Be good if RAM manufactures were loading more XMP profiles. I know they can load 2 but usually only have one. I say this because moving forwards, memory overclocking is likely to be more commonplace but there will be situations where RAM will be down clocked until all motherboards embrace the potential of chips like the B560.

A 3200 stick running at CL16 should in theory be able to run at 2666 CL15 quite easily. I say this because the CL16 is higher since higher frequency means more RAM cycles. So, there should be a quick and easy way to set a CL15 for a lower frequency but that would require testing on the manufacturer's end. I have seen that the Kingston Fury 3200 sticks have two XMP profiles, one for 3200 and and another for 3000 but nothing as low as 2666.
 
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Thanks guys

My main concern was the fact that with 3200 stick, I won't be able to set the XMP profile as I normally would. Although, as I mentioned, others have suggested I still load the XMP but then drop the frequency to 2666.

I have been looking around for RAM and I can't really find any CL15 2666 RAM. There was one from G.Skill I was hoping to get but they did a revision on it and now that almost identical stick has CL16. My guess is that since the market is now aimed at 3200, those latencies have carried through to the 2666 sticks as well.

So it looks like my best bet is to purchase 3200 RAM with decent timings. Then , I should think those timings would be preserved with the down clock. I might be able to drop the voltage a little manually.

Be good if RAM manufactures were loading more XMP profiles. I know they can load 2 but usually only have one. I say this because moving forwards, memory overclocking is likely to be more commonplace but there will be situations where RAM will be down clocked until all motherboards embrace the potential of chips like the B560.

A 3200 stick running at CL16 should in theory be able to run at 2666 CL15 quite easily. I say this because the CL16 is higher since higher frequency means more RAM cycles. So, there should be a quick and easy way to set a CL15 for a lower frequency but that would require testing on the manufacturer's end. I have seen that the Kingston Fury 3200 sticks have two XMP profiles, one for 3200 and and another for 3000 but nothing as low as 2666.
I personally would get the faster ram and manually set it to 2666 CL15 timings, to help make up for the lost potential performance. There is also the possibility that the motherboard may automatically set 2666 so you wont even need to mess with ram timings. You can always buy an 11th gen i5/i7/i9 in the future for a "cheaper" upgrade when prices come back down.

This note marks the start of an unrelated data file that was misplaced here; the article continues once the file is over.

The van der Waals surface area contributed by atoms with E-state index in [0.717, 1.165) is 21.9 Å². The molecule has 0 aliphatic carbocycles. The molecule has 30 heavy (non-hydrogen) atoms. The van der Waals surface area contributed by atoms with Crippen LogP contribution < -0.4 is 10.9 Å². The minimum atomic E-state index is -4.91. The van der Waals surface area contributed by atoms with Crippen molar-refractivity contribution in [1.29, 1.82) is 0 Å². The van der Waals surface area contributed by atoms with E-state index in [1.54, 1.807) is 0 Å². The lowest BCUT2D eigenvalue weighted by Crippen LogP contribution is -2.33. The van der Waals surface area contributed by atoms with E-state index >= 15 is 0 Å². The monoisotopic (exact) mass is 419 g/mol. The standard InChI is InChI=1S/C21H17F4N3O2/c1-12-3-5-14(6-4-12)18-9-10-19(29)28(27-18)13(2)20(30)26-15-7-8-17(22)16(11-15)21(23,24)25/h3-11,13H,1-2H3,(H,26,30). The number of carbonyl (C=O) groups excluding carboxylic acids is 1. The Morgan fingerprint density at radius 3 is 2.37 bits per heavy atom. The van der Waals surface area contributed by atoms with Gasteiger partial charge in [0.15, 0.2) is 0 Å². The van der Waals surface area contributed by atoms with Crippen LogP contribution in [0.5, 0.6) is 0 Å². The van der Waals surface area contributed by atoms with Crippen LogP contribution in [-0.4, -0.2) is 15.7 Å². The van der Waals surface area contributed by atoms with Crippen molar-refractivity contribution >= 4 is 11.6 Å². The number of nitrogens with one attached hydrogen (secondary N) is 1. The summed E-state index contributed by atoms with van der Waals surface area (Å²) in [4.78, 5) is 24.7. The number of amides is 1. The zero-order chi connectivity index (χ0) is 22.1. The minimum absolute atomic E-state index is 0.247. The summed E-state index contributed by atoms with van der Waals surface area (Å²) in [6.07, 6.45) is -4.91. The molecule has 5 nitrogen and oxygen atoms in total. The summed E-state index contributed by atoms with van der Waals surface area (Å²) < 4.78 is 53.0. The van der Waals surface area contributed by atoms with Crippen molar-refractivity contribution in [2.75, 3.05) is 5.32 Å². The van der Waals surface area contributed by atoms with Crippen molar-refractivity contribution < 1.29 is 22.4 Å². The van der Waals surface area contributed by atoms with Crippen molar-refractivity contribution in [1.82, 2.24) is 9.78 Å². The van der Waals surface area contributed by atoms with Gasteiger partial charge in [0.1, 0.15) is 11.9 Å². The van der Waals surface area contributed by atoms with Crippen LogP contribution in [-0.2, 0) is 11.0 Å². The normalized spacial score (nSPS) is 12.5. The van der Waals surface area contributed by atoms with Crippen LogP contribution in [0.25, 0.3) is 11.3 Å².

If you can increase your budget, you might want to consider other CPU options or maybe look at a Z series motherboard if you want to really want to overclock ram but not change CPUs. The i5-11400F had been $180-190, but now it's $220+ and I had been seeing some 11400 listings for around $200-220 on amazon and newegg. If you have a microcenter near you, you can get an 11400 for $170 in-store pickup only.
 
Since B560 motherboards allow ram overclocking, there will be options to explicitly set speed and timings in your bios.
XMP is a convenience that ram makers provide in their ram.
It contains the settings tested to work for achieving different speeds.
At initialization, those parameters are set automatically.
If you do not find a xmp selection to your liking, all it takes is a bit more work to set them explicitly yourself.

Ultimately, do not obsess about this.
Without a synthetic benchmark, you will not notice any meaningful performance difference regardless of the setting.
 
On that motherboard, specs say
10th Generation Intel® Core™ i5/i3/Pentium®/Celeron® processors:
Support for DDR4 2666/2400/2133 MHz memory modules

There will be bios settings at least for speed selection.
Likely, there will be settings for timings too.

Much adoo about nothing.
ram speed on 10100 is largely irrelevant.
As a side comment, I have used a i3-10100 in two builds.
It is a very quick chip.
I used 2666 ram.
Integrated graphics ran a 4k monitor @60hz using displayport connection.